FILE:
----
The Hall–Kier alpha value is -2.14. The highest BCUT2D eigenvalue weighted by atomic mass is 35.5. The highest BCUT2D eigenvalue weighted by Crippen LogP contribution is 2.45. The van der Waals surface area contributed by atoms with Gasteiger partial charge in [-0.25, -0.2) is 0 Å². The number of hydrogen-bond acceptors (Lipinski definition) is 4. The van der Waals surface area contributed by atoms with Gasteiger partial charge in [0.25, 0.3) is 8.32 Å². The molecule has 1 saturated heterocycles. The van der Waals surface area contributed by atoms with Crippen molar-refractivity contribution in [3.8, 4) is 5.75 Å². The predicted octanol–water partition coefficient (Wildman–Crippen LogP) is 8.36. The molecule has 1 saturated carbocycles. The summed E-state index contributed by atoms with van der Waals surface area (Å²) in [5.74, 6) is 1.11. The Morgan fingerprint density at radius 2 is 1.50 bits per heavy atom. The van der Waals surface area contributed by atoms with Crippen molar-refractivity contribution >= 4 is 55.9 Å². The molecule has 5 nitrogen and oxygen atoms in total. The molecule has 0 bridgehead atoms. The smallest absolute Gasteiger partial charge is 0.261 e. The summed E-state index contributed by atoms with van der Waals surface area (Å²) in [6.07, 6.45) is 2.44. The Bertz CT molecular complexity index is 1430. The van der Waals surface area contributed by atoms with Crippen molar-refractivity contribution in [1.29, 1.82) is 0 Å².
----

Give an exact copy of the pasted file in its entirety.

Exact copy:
The Hall–Kier alpha value is -2.14. The highest BCUT2D eigenvalue weighted by atomic mass is 35.5. The highest BCUT2D eigenvalue weighted by Crippen LogP contribution is 2.45. The van der Waals surface area contributed by atoms with Gasteiger partial charge in [-0.25, -0.2) is 0 Å². The number of hydrogen-bond acceptors (Lipinski definition) is 4. The van der Waals surface area contributed by atoms with Gasteiger partial charge in [0.25, 0.3) is 8.32 Å². The molecule has 1 saturated heterocycles. The van der Waals surface area contributed by atoms with Crippen molar-refractivity contribution in [3.8, 4) is 5.75 Å². The predicted octanol–water partition coefficient (Wildman–Crippen LogP) is 8.36. The molecule has 1 saturated carbocycles. The summed E-state index contributed by atoms with van der Waals surface area (Å²) in [5.74, 6) is 1.11. The Morgan fingerprint density at radius 2 is 1.50 bits per heavy atom. The van der Waals surface area contributed by atoms with Crippen molar-refractivity contribution >= 4 is 55.9 Å². The molecule has 5 nitrogen and oxygen atoms in total. The molecule has 0 bridgehead atoms. The smallest absolute Gasteiger partial charge is 0.261 e. The summed E-state index contributed by atoms with van der Waals surface area (Å²) in [6.07, 6.45) is 2.44. The Bertz CT molecular complexity index is 1430. The van der Waals surface area contributed by atoms with Crippen molar-refractivity contribution in [1.29, 1.82) is 0 Å².